I wrote about the insurance industry’s attempt to delay the piece of the Affordable Care Act providing guaranteed issue for children back on Thursday. The New York Times hits this again today, describing how the industry considers it an issue of semantics and drafting:
Insurers agree that if they provide insurance for a child, they must cover pre-existing conditions. But, they say, the law does not require them to write insurance for the child and it does not guarantee the “availability of coverage” for all until 2014.
William G. Schiffbauer, a lawyer whose clients include employers and insurance companies, said: “The fine print differs from the larger political message. If a company sells insurance, it will have to cover pre-existing conditions for children covered by the policy. But it does not have to sell to somebody with a pre-existing condition. And the insurer could increase premiums to cover the additional cost.”
The key is that last sentence. Guaranteed issue doesn’t mean a whole lot on its own without accompaniment with some form of community rating. Otherwise, the insurer can increase premiums to such a degree for the particular family that they wouldn’t be able to afford insurance without keeping the child off the policy.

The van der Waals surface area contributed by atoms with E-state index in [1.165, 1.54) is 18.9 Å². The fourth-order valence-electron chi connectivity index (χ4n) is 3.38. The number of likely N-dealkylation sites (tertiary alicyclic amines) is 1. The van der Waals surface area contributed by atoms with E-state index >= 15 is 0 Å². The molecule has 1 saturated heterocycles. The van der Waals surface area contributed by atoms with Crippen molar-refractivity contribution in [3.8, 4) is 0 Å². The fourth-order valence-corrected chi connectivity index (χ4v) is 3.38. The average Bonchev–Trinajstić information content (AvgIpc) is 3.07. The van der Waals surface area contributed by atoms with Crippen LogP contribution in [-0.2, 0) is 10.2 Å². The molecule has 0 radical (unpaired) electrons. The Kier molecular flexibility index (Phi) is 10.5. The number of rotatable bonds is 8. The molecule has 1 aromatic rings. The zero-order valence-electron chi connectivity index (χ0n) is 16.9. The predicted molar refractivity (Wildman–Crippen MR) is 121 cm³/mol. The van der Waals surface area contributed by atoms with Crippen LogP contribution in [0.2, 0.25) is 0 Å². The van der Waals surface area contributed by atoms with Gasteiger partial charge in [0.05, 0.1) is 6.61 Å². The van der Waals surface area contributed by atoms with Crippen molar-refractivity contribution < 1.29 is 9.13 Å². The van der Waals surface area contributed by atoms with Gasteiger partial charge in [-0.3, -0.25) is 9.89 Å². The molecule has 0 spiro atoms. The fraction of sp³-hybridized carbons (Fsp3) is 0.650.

Top Democrats may be outraged by the insurance industry’s intransigence, but nowhere in the law – to my knowledge – did they add any community rating language to cover this initial guaranteed issue for children. There is modified community rating for all along with guaranteed issue when the exchanges start up in 2014.
Insurers want to do one of two things – exclude coverage for the particular pre-existing ailment of the child, or just exclude the child from coverage at all. Since children don’t buy their own policies, this gets mixed up with family coverage. And of course, if a child and a parent both have a pre-existing condition, that family will not be able to get coverage until 2014.
When members of the group tasked with writing the rules say something like this, you know something is wrong:
Experts at the National Association of Insurance Commissioners share that concern.
“I would like to see the kids covered,” said Sandy Praeger, the insurance commissioner of Kansas. “But without guaranteed issue of insurance, I am not sure companies will be required to take children under 19.”
The guaranteed issue for children provision came into the Affordable Care Act late in the game, and does not seem to have been well thought-out.